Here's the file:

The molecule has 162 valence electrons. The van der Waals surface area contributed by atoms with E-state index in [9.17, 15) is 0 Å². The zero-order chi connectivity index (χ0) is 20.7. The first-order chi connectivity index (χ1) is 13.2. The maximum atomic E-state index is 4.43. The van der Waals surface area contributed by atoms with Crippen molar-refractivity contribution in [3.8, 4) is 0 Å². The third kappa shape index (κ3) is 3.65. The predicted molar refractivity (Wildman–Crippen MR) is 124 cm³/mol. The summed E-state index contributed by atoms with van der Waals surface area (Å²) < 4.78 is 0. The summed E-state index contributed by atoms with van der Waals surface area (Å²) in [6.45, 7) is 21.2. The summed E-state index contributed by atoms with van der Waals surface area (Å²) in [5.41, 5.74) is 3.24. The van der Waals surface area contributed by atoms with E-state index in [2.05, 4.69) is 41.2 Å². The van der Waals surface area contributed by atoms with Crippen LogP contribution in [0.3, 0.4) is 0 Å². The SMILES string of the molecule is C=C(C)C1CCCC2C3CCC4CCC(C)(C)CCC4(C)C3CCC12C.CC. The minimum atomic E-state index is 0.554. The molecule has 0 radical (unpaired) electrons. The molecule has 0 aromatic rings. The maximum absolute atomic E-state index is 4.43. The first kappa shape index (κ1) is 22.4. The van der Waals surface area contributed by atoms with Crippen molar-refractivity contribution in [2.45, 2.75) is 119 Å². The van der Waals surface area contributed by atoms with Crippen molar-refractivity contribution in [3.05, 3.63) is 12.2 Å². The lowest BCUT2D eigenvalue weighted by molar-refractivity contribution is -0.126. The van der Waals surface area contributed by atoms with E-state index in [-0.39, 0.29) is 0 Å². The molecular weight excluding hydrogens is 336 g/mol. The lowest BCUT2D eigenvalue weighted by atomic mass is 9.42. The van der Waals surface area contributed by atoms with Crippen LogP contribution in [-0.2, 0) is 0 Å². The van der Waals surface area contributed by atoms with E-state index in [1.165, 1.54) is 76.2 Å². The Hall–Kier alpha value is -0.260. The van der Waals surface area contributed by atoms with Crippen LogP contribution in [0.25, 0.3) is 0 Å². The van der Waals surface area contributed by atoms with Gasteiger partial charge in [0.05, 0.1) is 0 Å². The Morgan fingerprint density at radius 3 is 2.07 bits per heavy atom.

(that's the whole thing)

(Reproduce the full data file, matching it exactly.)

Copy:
The molecule has 162 valence electrons. The van der Waals surface area contributed by atoms with E-state index in [9.17, 15) is 0 Å². The zero-order chi connectivity index (χ0) is 20.7. The first-order chi connectivity index (χ1) is 13.2. The maximum atomic E-state index is 4.43. The van der Waals surface area contributed by atoms with Crippen molar-refractivity contribution in [3.8, 4) is 0 Å². The third kappa shape index (κ3) is 3.65. The predicted molar refractivity (Wildman–Crippen MR) is 124 cm³/mol. The summed E-state index contributed by atoms with van der Waals surface area (Å²) < 4.78 is 0. The summed E-state index contributed by atoms with van der Waals surface area (Å²) in [6.45, 7) is 21.2. The summed E-state index contributed by atoms with van der Waals surface area (Å²) in [5.41, 5.74) is 3.24. The van der Waals surface area contributed by atoms with E-state index in [2.05, 4.69) is 41.2 Å². The van der Waals surface area contributed by atoms with Crippen LogP contribution in [0.3, 0.4) is 0 Å². The SMILES string of the molecule is C=C(C)C1CCCC2C3CCC4CCC(C)(C)CCC4(C)C3CCC12C.CC. The minimum atomic E-state index is 0.554. The molecule has 0 radical (unpaired) electrons. The molecule has 0 aromatic rings. The maximum absolute atomic E-state index is 4.43. The first kappa shape index (κ1) is 22.4. The van der Waals surface area contributed by atoms with Crippen molar-refractivity contribution in [2.45, 2.75) is 119 Å². The van der Waals surface area contributed by atoms with Crippen molar-refractivity contribution in [3.05, 3.63) is 12.2 Å². The lowest BCUT2D eigenvalue weighted by molar-refractivity contribution is -0.126. The van der Waals surface area contributed by atoms with E-state index in [-0.39, 0.29) is 0 Å². The molecular weight excluding hydrogens is 336 g/mol. The lowest BCUT2D eigenvalue weighted by atomic mass is 9.42. The van der Waals surface area contributed by atoms with Crippen LogP contribution in [-0.2, 0) is 0 Å². The van der Waals surface area contributed by atoms with E-state index in [1.165, 1.54) is 76.2 Å². The Hall–Kier alpha value is -0.260. The van der Waals surface area contributed by atoms with Crippen LogP contribution in [0.25, 0.3) is 0 Å². The van der Waals surface area contributed by atoms with Gasteiger partial charge in [0.05, 0.1) is 0 Å². The Morgan fingerprint density at radius 3 is 2.07 bits per heavy atom.